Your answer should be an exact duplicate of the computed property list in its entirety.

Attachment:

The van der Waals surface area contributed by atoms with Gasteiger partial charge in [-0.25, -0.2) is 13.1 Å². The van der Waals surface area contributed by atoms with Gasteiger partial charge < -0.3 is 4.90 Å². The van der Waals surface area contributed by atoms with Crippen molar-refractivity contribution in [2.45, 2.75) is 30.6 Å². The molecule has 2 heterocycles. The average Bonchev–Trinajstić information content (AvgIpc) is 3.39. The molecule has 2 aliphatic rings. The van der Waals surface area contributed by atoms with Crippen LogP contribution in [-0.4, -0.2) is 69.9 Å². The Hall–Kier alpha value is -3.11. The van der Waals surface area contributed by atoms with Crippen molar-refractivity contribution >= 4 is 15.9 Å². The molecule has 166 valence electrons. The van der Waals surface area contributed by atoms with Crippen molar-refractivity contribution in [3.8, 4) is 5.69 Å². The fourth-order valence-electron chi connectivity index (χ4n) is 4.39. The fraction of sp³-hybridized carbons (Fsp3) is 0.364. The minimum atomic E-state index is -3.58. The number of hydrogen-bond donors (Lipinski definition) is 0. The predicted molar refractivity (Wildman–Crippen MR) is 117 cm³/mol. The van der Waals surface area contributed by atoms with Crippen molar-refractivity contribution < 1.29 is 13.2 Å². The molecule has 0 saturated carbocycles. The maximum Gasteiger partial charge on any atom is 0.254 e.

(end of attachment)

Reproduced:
The van der Waals surface area contributed by atoms with Gasteiger partial charge in [-0.25, -0.2) is 13.1 Å². The van der Waals surface area contributed by atoms with Gasteiger partial charge < -0.3 is 4.90 Å². The van der Waals surface area contributed by atoms with Crippen molar-refractivity contribution in [2.45, 2.75) is 30.6 Å². The molecule has 2 heterocycles. The average Bonchev–Trinajstić information content (AvgIpc) is 3.39. The molecule has 2 aliphatic rings. The van der Waals surface area contributed by atoms with Crippen LogP contribution in [-0.4, -0.2) is 69.9 Å². The Hall–Kier alpha value is -3.11. The van der Waals surface area contributed by atoms with Crippen molar-refractivity contribution >= 4 is 15.9 Å². The molecule has 166 valence electrons. The van der Waals surface area contributed by atoms with Crippen molar-refractivity contribution in [3.8, 4) is 5.69 Å². The fourth-order valence-electron chi connectivity index (χ4n) is 4.39. The fraction of sp³-hybridized carbons (Fsp3) is 0.364. The minimum atomic E-state index is -3.58. The number of hydrogen-bond donors (Lipinski definition) is 0. The predicted molar refractivity (Wildman–Crippen MR) is 117 cm³/mol. The van der Waals surface area contributed by atoms with Crippen molar-refractivity contribution < 1.29 is 13.2 Å². The molecule has 0 saturated carbocycles. The maximum Gasteiger partial charge on any atom is 0.254 e.